Now that i have presented a simple ControlStateMachine i can raise the bar a little. A statemachine that handles commands. Here is how a developer should be able to initialize this machine:

.Do(() => Console.WriteLine("got next command while loading..."))
.Do(() => Console.WriteLine("doing it again..."))
.Do(() => Console.WriteLine("got previous command while loading..."));

.Do(() => Console.WriteLine("got previous command while ready..."));

So how should we define our methods to accomplish this initialization style? Let’s begin with identifying the methods we need.

  • WhenIn(TSTate state)
  • On(TCommand command)
  • Do(Action action)

Next thing to do is analyze in which sequence these methods can be called:

From -> To WhenIn On Do
WhenIn X
On X
Do X X

Ok, now that we have clarified the requirements a little we can start working on a solution. Let’s start with defining an interface for each of the methods:

interface IChooseState<tstate, TCommand> { Q1 WhenIn(TState state); }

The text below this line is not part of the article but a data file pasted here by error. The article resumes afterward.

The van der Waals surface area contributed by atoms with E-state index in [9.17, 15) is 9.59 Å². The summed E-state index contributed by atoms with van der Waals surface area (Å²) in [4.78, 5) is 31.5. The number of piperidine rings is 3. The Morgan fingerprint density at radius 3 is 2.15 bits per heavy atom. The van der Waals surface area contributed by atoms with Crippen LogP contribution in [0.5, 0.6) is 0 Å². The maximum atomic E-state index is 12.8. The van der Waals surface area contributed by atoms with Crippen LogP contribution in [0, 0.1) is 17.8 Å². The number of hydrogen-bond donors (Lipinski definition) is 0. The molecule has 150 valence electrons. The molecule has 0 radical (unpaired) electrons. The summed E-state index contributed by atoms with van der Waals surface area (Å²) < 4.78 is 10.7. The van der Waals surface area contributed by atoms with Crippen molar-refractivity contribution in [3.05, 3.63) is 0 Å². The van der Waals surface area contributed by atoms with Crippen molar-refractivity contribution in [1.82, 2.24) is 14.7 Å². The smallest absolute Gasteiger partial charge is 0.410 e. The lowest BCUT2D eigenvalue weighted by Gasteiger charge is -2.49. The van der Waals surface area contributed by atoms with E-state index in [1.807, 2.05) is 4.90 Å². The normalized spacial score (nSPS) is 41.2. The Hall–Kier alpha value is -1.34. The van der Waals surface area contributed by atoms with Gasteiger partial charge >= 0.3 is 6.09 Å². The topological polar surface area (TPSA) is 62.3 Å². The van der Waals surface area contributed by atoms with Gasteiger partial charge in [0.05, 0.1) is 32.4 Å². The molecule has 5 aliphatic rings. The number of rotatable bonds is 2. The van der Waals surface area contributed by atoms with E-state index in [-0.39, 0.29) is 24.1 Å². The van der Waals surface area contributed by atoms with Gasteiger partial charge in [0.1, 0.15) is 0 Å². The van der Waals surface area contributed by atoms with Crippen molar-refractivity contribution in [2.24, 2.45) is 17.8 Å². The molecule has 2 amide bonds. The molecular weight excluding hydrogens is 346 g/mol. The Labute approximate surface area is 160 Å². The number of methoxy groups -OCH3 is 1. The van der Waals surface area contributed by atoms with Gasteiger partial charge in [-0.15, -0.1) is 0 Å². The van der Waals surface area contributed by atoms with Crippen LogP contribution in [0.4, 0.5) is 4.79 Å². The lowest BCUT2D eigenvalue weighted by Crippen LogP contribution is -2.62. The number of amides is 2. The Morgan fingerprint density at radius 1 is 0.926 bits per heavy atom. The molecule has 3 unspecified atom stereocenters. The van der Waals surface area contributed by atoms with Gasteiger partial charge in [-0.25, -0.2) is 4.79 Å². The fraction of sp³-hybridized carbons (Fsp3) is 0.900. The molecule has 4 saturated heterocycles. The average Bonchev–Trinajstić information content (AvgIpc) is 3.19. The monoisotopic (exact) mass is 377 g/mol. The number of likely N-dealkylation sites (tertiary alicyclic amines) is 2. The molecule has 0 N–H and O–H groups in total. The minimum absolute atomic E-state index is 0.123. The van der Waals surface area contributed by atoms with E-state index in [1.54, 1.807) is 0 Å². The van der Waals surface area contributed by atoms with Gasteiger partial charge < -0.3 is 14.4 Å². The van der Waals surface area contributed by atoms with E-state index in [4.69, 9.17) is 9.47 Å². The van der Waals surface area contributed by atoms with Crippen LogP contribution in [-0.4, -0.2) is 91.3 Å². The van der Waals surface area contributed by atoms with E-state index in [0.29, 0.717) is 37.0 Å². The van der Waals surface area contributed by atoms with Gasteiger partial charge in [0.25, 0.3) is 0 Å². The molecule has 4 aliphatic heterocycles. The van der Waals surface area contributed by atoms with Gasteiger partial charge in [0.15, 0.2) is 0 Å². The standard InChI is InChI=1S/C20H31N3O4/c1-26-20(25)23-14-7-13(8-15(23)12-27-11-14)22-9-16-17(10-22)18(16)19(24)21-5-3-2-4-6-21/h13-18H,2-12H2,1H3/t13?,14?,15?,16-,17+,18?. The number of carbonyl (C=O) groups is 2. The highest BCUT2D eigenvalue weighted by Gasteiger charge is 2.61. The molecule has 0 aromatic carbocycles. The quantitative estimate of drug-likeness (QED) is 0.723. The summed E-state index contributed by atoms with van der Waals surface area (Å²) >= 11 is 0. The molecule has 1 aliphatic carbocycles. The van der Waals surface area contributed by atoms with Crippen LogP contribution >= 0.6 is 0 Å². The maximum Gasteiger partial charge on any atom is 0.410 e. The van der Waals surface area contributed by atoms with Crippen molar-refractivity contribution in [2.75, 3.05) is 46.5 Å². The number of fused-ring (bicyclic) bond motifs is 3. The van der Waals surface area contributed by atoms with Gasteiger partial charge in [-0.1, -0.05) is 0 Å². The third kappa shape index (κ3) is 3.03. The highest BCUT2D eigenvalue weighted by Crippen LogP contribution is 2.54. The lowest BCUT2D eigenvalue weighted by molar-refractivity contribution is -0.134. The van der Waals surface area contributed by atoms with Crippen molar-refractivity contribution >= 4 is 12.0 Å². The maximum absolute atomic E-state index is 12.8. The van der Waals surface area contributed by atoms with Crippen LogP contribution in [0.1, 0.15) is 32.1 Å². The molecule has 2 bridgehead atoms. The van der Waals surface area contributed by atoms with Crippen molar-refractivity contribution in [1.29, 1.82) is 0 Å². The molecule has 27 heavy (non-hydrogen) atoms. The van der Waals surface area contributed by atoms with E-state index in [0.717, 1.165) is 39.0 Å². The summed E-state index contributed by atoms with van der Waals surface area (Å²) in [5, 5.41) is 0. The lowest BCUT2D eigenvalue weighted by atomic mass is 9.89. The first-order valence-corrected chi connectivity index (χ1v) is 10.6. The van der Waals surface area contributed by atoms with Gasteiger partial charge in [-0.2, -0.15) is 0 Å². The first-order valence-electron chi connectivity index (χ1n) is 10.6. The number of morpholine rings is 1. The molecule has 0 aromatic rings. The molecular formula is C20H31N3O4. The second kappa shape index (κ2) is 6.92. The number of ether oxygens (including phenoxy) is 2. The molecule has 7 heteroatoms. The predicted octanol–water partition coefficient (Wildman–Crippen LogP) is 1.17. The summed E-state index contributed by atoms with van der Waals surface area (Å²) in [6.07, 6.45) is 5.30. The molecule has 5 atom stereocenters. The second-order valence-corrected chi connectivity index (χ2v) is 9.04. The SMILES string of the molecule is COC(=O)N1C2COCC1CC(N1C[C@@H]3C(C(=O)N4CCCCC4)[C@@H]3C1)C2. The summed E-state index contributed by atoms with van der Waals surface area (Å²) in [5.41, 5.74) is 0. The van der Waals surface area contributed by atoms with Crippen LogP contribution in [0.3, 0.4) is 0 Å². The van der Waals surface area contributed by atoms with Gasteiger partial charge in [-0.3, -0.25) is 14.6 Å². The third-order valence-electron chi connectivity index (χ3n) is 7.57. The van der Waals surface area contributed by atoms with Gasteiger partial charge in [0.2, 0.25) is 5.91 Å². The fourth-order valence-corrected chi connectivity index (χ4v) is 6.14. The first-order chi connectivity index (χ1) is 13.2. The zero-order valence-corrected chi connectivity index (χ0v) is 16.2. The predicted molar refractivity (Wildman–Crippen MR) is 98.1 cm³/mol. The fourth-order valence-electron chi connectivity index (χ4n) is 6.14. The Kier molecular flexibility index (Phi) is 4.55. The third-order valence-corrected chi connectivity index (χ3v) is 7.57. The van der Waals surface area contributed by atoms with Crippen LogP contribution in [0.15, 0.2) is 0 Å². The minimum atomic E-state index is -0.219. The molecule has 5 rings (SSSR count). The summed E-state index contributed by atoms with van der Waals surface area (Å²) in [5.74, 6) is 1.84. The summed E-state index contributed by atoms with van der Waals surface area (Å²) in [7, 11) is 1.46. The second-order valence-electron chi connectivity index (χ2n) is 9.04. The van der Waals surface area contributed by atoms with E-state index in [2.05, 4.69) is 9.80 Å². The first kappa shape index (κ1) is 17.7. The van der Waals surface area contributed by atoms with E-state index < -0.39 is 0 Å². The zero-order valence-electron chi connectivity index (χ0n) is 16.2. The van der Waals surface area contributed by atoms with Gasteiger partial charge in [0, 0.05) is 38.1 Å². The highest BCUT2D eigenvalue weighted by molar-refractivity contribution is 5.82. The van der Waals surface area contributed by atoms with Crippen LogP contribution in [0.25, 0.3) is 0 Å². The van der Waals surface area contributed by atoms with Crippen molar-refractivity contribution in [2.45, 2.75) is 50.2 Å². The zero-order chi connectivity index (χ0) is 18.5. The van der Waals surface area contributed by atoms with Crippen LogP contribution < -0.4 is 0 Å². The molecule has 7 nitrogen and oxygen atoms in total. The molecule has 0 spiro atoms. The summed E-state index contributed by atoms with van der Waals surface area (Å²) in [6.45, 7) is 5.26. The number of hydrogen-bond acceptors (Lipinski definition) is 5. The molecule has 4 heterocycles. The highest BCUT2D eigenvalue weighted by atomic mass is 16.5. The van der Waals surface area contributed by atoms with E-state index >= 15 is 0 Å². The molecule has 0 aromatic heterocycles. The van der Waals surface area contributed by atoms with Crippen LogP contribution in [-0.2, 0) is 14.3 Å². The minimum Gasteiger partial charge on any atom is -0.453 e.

interface IChooseCommand<tstate, TCommand> { Q2 On(TCommand command); }
interface IChooseAction<tstate, TCommand> { Q3 Do(Action action); }

From WhenIn we need to be able to call On. Thus Q1 = IChooseCommand<TState, TCommand>. Q2 is also easily solved because from On we only have to be able to call Do, thus Q2 = IChooseAction<TState, TCommand>.

From Do we should be able to call both On and Do. We can do that by defining another interface which has both methods:

interface IChooseCommandAndAction<tstate, TCommand> : IChooseCommand<tstate, TCommand>, IChooseAction<tstate, TCommand> { }

Now that we have found answers for Q1, Q2 and Q3 we can define the API for initializing our StateMachine as following:

IChooseCommand<tstate, TCommand> WhenIn(TState state);
IChooseAction<tstate, TCommand> On(TCommand command);
IChooseCommandAndAction<tstate, TCommand> Do(Action action);

Now tell me about your strategy for implementing a fluent interface!